Bus service eyes next generation’
A plan to introduce the “next generation” of buses for Bermuda is in its final stages, the Minister of Tourism and Transport said.
Zane DeSilva added that the size of the new vehicles would be dependent on the routes they were expected to serve.
He said: “The department is focused on replenishing the bus fleet and modernising the public service. Sightseeing and charter services remain suspended as previously noted and the focus is on real-time delivery of the public bus schedule and school bus services.”
Mr DeSilva said the department, with the US-based green-energy non-profit the Rocky Mountain Institute, last year completed a request for information and request for proposal for “the next generation of buses”.
He added: “The department will introduce appropriately sized buses according to the route demand — smaller buses will be used on smaller routes resulting in less fuel and emissions, improved road safety, less vehicle damage and lower operating costs.
“Features such as low floors and buggy bays will improve accessibility on the buses, providing a better passenger experience for all.”
Mr DeSilva was speaking as he delivered a Budget briefing last Wednesday on operations at the Department of Transportation.
The House of Assembly heard that the DPT was expected to generate revenue of $7.4 million in 2020-21, mostly from fees charged for bus tickets, passes and tokens.
Mr DeSilva said that the capital acquisition estimate for the department was almost $4.9 million “primarily for the acquisition of new buses”.
Mr DeSilva continued: “A total of eight buses were delivered in 2019. An RFP for new, appropriately sized, accessible and low-emissions buses was issued in 2019 and the department is finalising the procurement strategy for continued replenishment of the aged bus fleet.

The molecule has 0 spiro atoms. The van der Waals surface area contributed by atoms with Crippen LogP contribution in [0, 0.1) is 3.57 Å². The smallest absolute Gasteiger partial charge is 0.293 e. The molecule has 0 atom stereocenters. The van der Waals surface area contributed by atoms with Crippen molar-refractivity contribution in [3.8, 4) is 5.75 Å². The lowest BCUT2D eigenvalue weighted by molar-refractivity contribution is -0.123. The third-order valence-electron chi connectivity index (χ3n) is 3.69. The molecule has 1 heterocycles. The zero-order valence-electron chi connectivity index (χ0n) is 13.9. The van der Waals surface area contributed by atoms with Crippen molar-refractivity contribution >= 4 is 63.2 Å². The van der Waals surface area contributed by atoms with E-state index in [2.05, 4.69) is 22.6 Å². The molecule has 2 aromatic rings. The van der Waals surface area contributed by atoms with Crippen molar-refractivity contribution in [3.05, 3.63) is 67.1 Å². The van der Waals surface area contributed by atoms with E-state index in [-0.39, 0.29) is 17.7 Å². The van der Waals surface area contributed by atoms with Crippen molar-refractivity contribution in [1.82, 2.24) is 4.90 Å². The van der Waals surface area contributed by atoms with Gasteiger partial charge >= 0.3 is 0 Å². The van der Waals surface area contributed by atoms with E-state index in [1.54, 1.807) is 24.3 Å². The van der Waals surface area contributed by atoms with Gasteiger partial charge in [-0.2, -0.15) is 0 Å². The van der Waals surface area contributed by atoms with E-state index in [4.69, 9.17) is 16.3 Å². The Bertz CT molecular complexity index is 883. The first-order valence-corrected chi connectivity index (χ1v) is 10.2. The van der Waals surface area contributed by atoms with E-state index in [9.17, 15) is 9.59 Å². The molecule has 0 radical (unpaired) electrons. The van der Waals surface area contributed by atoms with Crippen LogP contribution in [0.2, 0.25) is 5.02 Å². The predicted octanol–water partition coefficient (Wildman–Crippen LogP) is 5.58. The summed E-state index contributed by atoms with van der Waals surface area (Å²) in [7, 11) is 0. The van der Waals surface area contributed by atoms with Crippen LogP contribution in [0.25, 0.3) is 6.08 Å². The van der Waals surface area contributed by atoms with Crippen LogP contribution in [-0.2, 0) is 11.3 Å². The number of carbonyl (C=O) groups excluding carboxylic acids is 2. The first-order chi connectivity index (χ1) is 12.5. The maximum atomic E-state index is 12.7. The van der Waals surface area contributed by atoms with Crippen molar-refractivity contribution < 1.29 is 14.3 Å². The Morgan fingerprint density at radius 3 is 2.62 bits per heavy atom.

“The capital budget also includes phase one of the digital-fare media system, that will facilitate app-based ticketing with smart phones and tap and go validation.
“The digital-fare media project aims to provide frictionless, convenient and secure access to public transportation.”
The DPT’s modernisation plans also include the introduction of high-speed passenger information systems and computer-aided dispatch. Mr DeSilva added that 16 buses bought in 2014 had been refurbished to tackle high emissions and to upgrade their air conditioning.
Mr DeSilva said that the bus schedule operated 18 hours a day, seven days a week.
Leah Scott, the Deputy Leader of the Opposition and Shadow Minister of Tourism, Transport and Regulatory Affairs, challenged the minister on the status of the much-delayed, and much-maligned new schedule.
She said: “I have the ultimate question for the minister — what’s the status of the bus schedule?”
Mr DeSilva replied: “That’s an easy one. The status of the bus schedule will remain the same until we get more buses.”
Ms Scott, a One Bermuda Alliance MP, also asked for information on dress codes and regulations for minibuses.
The minister responded: “That’s very close to coming here.”
Mr DeSilva added: “I would certainly think within the next month, so probably before the season, we would like to get it done.”
Ms Scott also queried the number of taxi drivers who were able to accept credit card payments and what was the “end date” for all drivers to introduce the service.
Mr DeSilva said that it was his “understanding” that about 400 of the island’s 600 taxis had credit card capabilities.
He added: “If we have to make some changes with regard to legislation we will do so”.
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